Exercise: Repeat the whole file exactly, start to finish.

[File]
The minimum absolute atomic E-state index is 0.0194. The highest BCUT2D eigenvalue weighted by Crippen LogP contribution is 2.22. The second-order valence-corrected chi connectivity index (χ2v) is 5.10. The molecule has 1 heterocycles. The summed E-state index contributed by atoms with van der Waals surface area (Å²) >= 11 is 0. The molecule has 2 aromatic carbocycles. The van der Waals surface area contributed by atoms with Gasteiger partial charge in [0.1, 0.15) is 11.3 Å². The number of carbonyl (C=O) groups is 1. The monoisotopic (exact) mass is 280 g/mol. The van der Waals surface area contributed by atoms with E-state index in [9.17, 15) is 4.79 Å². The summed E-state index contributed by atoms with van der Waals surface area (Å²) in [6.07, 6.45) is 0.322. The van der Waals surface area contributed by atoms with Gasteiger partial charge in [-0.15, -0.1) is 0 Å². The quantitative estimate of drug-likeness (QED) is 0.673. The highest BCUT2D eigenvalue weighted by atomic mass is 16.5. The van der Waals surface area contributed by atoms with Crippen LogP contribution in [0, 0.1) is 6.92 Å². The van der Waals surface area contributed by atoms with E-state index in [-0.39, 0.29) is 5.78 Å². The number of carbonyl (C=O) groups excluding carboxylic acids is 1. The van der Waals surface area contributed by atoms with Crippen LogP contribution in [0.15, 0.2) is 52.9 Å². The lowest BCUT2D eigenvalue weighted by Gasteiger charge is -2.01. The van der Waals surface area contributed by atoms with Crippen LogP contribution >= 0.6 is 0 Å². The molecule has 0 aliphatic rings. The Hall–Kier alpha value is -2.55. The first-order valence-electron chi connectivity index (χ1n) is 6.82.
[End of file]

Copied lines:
The minimum absolute atomic E-state index is 0.0194. The highest BCUT2D eigenvalue weighted by Crippen LogP contribution is 2.22. The second-order valence-corrected chi connectivity index (χ2v) is 5.10. The molecule has 1 heterocycles. The summed E-state index contributed by atoms with van der Waals surface area (Å²) >= 11 is 0. The molecule has 2 aromatic carbocycles. The van der Waals surface area contributed by atoms with Gasteiger partial charge in [0.1, 0.15) is 11.3 Å². The number of carbonyl (C=O) groups is 1. The monoisotopic (exact) mass is 280 g/mol. The van der Waals surface area contributed by atoms with E-state index in [9.17, 15) is 4.79 Å². The summed E-state index contributed by atoms with van der Waals surface area (Å²) in [6.07, 6.45) is 0.322. The van der Waals surface area contributed by atoms with Gasteiger partial charge in [-0.15, -0.1) is 0 Å². The quantitative estimate of drug-likeness (QED) is 0.673. The highest BCUT2D eigenvalue weighted by atomic mass is 16.5. The van der Waals surface area contributed by atoms with Crippen LogP contribution in [0, 0.1) is 6.92 Å². The van der Waals surface area contributed by atoms with E-state index in [-0.39, 0.29) is 5.78 Å². The number of carbonyl (C=O) groups excluding carboxylic acids is 1. The van der Waals surface area contributed by atoms with Crippen LogP contribution in [0.15, 0.2) is 52.9 Å². The lowest BCUT2D eigenvalue weighted by Gasteiger charge is -2.01. The van der Waals surface area contributed by atoms with Crippen LogP contribution >= 0.6 is 0 Å². The molecule has 0 aliphatic rings. The Hall–Kier alpha value is -2.55. The first-order valence-electron chi connectivity index (χ1n) is 6.82.